The Medical Cardiology Department has a very rich history. We start with some information about the ECG (electrocardiograph) – a ‘heart trace’ which provides vital information about heart health. ECG analysis technology developed in Glasgow is used worldwide; ‘The University of Glasgow ECG interpretation program.’ The images are courtesy of Professor Peter Macfarlane, Emeritus Professor (formerly Prof of Medical Cardiology 1991-1995 and Electrocardiology 1995-2010)

The ECG interpretation system from 1971. The Lab was located where the Boardroom is now. This is the computer and peripherals.
The 1971 ECG recorder

The very first UK made commercial automated ECG system; an axial lead system with University of Glasgow XYZ analysis program, based on analysis of 3 leads. None of these were sold but it was the very first system of its kind in the UK.

The ECG machine (plus technician and patient)
The central system for ECG analysis

The ECG recordings in the landmark West of Scotland Coronary Prevention Study – WOSCOPS – were undertaken on the Siemens Siccard 440 which had the University of Glasgow analysis program inside. WOSCOPS, which studied the effects of pravastatin, led to the widespread use of statins.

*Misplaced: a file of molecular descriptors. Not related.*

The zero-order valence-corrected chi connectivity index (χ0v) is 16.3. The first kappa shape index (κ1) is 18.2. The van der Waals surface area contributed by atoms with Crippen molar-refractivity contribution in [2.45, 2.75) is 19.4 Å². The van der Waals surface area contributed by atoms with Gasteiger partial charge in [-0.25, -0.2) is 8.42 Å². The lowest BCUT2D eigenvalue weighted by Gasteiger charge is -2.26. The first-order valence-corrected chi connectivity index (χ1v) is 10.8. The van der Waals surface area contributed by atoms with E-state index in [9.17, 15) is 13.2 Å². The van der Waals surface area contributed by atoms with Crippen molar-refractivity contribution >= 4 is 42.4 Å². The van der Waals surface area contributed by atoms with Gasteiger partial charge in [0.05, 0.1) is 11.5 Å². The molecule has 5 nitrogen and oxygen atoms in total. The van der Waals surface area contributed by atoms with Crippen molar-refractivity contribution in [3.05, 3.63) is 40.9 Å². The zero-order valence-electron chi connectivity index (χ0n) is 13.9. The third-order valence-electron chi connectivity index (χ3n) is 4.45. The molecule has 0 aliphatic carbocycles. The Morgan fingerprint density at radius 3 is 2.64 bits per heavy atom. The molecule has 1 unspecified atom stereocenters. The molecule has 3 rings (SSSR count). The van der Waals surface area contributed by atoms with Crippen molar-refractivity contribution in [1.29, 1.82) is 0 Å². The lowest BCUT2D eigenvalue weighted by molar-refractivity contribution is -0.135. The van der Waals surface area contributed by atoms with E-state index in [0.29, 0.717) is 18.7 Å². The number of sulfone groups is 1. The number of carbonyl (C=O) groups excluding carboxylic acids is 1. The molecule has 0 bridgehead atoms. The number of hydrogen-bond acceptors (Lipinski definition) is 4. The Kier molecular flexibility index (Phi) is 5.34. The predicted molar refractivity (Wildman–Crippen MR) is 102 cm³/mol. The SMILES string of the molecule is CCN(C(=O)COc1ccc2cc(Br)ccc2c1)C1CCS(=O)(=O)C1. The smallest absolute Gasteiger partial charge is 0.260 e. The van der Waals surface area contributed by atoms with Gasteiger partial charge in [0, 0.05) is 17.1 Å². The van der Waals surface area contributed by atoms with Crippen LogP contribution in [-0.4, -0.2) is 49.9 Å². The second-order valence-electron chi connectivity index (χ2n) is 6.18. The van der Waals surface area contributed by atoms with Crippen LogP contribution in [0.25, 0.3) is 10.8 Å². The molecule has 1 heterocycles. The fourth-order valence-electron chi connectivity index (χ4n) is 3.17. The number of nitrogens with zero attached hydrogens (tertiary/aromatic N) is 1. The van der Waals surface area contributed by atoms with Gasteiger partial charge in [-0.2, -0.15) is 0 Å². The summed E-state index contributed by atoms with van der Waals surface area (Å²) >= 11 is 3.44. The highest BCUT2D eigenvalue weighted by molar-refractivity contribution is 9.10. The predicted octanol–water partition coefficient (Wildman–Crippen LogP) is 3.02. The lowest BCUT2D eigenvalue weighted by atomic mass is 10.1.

WOSCOPS patient getting an ECG on the Siemens Siccard 440

Below is the Atria 6000 electrocardiograph from around the early 2000s with “Glasgow inside”.  This was the best selling ECG machine in family practice in North America for many years. The close up of the screen shows the start-up display with the University logo.  For many years, some vendors advertised their devices as having the Glasgow Royal Infirmary program inside and others with the University of Glasgow program inside. The latter is legally correct!

The Atria 6000 ECG machine
The start-up screen with Glasgow University logo